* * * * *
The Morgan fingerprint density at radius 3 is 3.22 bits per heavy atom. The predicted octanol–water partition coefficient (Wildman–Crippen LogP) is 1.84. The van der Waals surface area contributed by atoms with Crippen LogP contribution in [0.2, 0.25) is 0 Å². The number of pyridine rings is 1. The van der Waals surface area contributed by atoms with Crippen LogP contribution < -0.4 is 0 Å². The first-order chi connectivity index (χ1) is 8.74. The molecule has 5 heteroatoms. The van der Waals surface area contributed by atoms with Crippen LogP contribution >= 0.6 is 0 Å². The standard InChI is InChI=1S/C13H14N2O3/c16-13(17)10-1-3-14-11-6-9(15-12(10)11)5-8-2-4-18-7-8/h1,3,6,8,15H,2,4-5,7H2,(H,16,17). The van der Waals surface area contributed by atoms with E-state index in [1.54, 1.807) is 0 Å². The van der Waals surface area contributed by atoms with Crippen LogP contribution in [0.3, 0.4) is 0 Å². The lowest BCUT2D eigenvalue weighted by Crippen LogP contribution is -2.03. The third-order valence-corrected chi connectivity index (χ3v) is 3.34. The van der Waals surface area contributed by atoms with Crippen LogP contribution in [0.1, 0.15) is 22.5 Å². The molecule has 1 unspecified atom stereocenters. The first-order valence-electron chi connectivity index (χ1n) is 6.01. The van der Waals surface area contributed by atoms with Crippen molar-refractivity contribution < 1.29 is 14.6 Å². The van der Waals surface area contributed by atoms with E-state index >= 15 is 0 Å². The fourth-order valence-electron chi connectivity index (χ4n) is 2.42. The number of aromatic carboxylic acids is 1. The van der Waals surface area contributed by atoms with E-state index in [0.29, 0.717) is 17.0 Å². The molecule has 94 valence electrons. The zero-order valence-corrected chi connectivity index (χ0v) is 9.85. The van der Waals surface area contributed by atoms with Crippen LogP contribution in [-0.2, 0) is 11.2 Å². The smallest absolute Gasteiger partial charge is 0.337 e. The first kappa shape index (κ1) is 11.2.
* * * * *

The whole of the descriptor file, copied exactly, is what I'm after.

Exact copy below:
The Morgan fingerprint density at radius 3 is 3.22 bits per heavy atom. The predicted octanol–water partition coefficient (Wildman–Crippen LogP) is 1.84. The van der Waals surface area contributed by atoms with Crippen LogP contribution in [0.2, 0.25) is 0 Å². The number of pyridine rings is 1. The van der Waals surface area contributed by atoms with Crippen LogP contribution < -0.4 is 0 Å². The first-order chi connectivity index (χ1) is 8.74. The molecule has 5 heteroatoms. The van der Waals surface area contributed by atoms with Crippen LogP contribution >= 0.6 is 0 Å². The standard InChI is InChI=1S/C13H14N2O3/c16-13(17)10-1-3-14-11-6-9(15-12(10)11)5-8-2-4-18-7-8/h1,3,6,8,15H,2,4-5,7H2,(H,16,17). The van der Waals surface area contributed by atoms with E-state index in [1.54, 1.807) is 0 Å². The van der Waals surface area contributed by atoms with Crippen LogP contribution in [0.3, 0.4) is 0 Å². The lowest BCUT2D eigenvalue weighted by Crippen LogP contribution is -2.03. The third-order valence-corrected chi connectivity index (χ3v) is 3.34. The van der Waals surface area contributed by atoms with Crippen LogP contribution in [0.1, 0.15) is 22.5 Å². The molecule has 1 unspecified atom stereocenters. The first-order valence-electron chi connectivity index (χ1n) is 6.01. The van der Waals surface area contributed by atoms with Crippen molar-refractivity contribution < 1.29 is 14.6 Å². The van der Waals surface area contributed by atoms with E-state index >= 15 is 0 Å². The fourth-order valence-electron chi connectivity index (χ4n) is 2.42. The number of aromatic carboxylic acids is 1. The van der Waals surface area contributed by atoms with E-state index in [0.29, 0.717) is 17.0 Å². The molecule has 94 valence electrons. The zero-order valence-corrected chi connectivity index (χ0v) is 9.85. The van der Waals surface area contributed by atoms with Crippen LogP contribution in [-0.2, 0) is 11.2 Å². The smallest absolute Gasteiger partial charge is 0.337 e. The first kappa shape index (κ1) is 11.2.